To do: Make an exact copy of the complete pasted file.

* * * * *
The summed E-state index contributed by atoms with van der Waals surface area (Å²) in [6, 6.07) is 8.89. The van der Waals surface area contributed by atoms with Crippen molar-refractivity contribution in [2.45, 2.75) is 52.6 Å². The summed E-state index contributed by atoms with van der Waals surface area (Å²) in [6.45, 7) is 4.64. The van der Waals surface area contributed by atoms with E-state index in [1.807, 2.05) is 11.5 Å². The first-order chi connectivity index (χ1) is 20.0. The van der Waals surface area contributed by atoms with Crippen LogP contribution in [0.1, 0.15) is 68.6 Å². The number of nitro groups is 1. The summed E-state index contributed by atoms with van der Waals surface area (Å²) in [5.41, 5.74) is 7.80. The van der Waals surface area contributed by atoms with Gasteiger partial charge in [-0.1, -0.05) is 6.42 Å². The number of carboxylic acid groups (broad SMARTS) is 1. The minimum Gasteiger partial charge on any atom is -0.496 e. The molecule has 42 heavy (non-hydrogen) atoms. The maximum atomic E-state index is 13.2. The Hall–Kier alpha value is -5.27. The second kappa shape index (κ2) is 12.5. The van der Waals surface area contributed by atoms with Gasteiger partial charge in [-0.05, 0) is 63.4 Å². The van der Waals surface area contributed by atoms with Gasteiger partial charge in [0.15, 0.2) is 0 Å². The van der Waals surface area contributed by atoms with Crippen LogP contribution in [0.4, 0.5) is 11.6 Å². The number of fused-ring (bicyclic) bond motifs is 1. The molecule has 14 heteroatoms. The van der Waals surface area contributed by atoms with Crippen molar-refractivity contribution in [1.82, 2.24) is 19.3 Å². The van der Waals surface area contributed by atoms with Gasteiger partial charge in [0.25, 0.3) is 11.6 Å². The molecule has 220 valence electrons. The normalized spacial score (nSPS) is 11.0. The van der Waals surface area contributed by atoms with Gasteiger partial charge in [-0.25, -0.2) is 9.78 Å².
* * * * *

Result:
The summed E-state index contributed by atoms with van der Waals surface area (Å²) in [6, 6.07) is 8.89. The van der Waals surface area contributed by atoms with Crippen molar-refractivity contribution in [2.45, 2.75) is 52.6 Å². The summed E-state index contributed by atoms with van der Waals surface area (Å²) in [6.45, 7) is 4.64. The van der Waals surface area contributed by atoms with E-state index in [1.807, 2.05) is 11.5 Å². The first-order chi connectivity index (χ1) is 20.0. The van der Waals surface area contributed by atoms with Crippen LogP contribution in [0.1, 0.15) is 68.6 Å². The number of nitro groups is 1. The summed E-state index contributed by atoms with van der Waals surface area (Å²) in [5.41, 5.74) is 7.80. The van der Waals surface area contributed by atoms with Gasteiger partial charge in [-0.1, -0.05) is 6.42 Å². The number of carboxylic acid groups (broad SMARTS) is 1. The minimum Gasteiger partial charge on any atom is -0.496 e. The molecule has 42 heavy (non-hydrogen) atoms. The maximum atomic E-state index is 13.2. The Hall–Kier alpha value is -5.27. The second kappa shape index (κ2) is 12.5. The van der Waals surface area contributed by atoms with Gasteiger partial charge in [-0.05, 0) is 63.4 Å². The van der Waals surface area contributed by atoms with Gasteiger partial charge in [0.15, 0.2) is 0 Å². The van der Waals surface area contributed by atoms with Crippen LogP contribution in [0.4, 0.5) is 11.6 Å². The number of fused-ring (bicyclic) bond motifs is 1. The molecule has 14 heteroatoms. The van der Waals surface area contributed by atoms with Crippen molar-refractivity contribution in [1.82, 2.24) is 19.3 Å². The van der Waals surface area contributed by atoms with Gasteiger partial charge in [0.25, 0.3) is 11.6 Å². The molecule has 220 valence electrons. The normalized spacial score (nSPS) is 11.0. The van der Waals surface area contributed by atoms with Gasteiger partial charge in [-0.25, -0.2) is 9.78 Å².